by Satish Misra
The excitement and hype surrounding the announcement of Apple’s iPad have subsided for the time being, perhaps just a lull prior to the actual release in a few months. It’s expected that the iPad could make significant contributions to healthcare, such as potentially replacing the physician’s clipboard or medical textbooks.
However, we did disagree at times on the extent to which the iPad could penetrate the healthcare market, for a variety of reasons. The folks over at Software Advice decided to try to get a feel for what the community at large was thinking through an interesting survey they performed. And for Apple, the results of this survey aren’t encouraging – if you believe the results.
Having spent nearly four years learning how to read medical literature, I decided to try to get a better sense of just how valid these results are especially considering the seemingly conflicting results of the Epocrates survey. Chris Thorman, who authored the article on the survey, was kind enough to correspond with me on details of the survey methodology. Here’s a look at the results and our take on what they really mean.
According to the Software Advice survey, the medical community wants a tablet, with a third of respondents saying that they are likely to purchase a tablet. For over half of respondents, the primary factor that would guide their purchasing decision would be ease of use, with a fifth identifying software as their guiding factor. Why do they want it? Over 75% of respondents identified diagnostics management (ordering/tracking tests), medical reference, clinical decision support, prescribing, imaging, and notes as tasks they would like to perform on their tablet. As you read this, an obvious question arises – these are all things the iPad could probably do well, so where does the survey go wrong for the iPad?
The survey also explores the must-have features for a tablet, with over 50% identifying Wi-Fi, durability, lightweight, availability of medical software, and fingerprint access as essential features. Fewer respondents also identified dictation capabilities, RFID reader, camera, and barcode scanning as must-have features. While the iPad clearly does fares well with regards to some of these criteria (weight, Wi-Fi, usability), it lacks most of these identified must-have features. And these are certainly features that many, including us at iMedicalApps, have discussed as notable deficits when it comes to the iPad in healthcare.
However, with any study or survey, the results are only as good as the methodology. Chris Thorman kindly shared with us the methodology for this survey which involved an online survey which was publicized through online media including blogs, LinkedIn, and other online platforms. The demographics indicate that out of a total of approximately 175 respondents, about half function in clinical roles (physician, nurse, student) and a little less than half function in management roles (IT, admin staff).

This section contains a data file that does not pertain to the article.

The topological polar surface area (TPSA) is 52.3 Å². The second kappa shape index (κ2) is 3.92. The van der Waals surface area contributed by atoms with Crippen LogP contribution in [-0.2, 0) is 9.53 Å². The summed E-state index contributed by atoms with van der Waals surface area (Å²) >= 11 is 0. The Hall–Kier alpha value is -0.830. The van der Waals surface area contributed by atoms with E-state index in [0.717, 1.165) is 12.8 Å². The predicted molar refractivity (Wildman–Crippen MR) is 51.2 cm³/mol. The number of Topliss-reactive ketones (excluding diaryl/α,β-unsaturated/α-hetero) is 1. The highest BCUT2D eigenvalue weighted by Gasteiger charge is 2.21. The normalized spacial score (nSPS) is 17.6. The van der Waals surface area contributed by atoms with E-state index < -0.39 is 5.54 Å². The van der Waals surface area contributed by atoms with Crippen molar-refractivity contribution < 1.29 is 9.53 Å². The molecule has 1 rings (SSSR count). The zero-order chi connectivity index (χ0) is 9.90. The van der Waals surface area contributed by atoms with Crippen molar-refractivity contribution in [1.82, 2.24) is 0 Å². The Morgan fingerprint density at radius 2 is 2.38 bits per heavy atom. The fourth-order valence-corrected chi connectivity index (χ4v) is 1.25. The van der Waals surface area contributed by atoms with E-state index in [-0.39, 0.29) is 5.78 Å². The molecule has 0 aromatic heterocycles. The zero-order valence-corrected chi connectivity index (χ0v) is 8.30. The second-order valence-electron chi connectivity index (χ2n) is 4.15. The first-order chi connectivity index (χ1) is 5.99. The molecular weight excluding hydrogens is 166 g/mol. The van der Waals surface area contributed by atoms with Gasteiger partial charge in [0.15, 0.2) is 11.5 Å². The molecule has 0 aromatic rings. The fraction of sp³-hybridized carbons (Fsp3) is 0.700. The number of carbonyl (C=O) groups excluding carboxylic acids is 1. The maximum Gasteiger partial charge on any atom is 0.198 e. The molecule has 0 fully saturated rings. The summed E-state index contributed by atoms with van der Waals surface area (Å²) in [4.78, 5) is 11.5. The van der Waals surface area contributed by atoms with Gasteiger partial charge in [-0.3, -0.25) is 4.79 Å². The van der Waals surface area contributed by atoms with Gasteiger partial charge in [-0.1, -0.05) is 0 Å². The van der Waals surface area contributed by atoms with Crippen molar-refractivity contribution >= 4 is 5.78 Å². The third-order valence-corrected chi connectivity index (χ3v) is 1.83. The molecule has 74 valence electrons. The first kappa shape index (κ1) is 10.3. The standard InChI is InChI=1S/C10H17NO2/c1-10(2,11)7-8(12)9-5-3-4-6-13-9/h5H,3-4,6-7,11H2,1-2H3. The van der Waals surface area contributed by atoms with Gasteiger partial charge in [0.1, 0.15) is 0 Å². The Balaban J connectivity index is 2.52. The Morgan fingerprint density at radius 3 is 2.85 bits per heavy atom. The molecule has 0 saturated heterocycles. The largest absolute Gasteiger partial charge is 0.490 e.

I think knowing this is useful for a few reasons. First, if the respondents were all identified via online media, then this is almost certainly a tech-savvy group. So while that may inflate the “plan to purchase tablet” numbers a bit, it also suggests that this group is sufficiently knowledgeable to give feedback on what a tablet could be used for and needs to be successful. Second, it would be interesting to break out the responses of clinical and non-clinical healthcare staff – I could certainly imagine their responses being very different. Lastly, its important to note that a study of less than 200 people is certainly not sufficiently powered to accurately predict the sentiments of the healthcare industry as a whole.
Then there’s the Epocrates survey. Their survey of 350 clinicians suggested that 20% plan to buy an iPad within one year of release, with nearly 40% expressing interest but awaiting more information. So if clinicians are so excited, what’s the deal with the disconnect with the responses in the Software Advice survey. Well, Mr. Thorman suggests an explanation – clinicians are also electronics consumers, and electronics consumers are excited. So just because the regular consumer side of these folks are interested, the clinician side may not be. I’m waiting on more information from the folks at Epocrates on the methodology of their survey, and will update you all if any enlightening information comes forward.
All of that being said, these surveys are valuable because, whatever we predict, adoption or rejection of the iPad in healthcare is ultimately a decision that will be made collectively by hundreds of thousands of providers. So in reality, we’ll just have to wait and see what happens.
Satish Misra is a senior editor of iMedicalApps.com.
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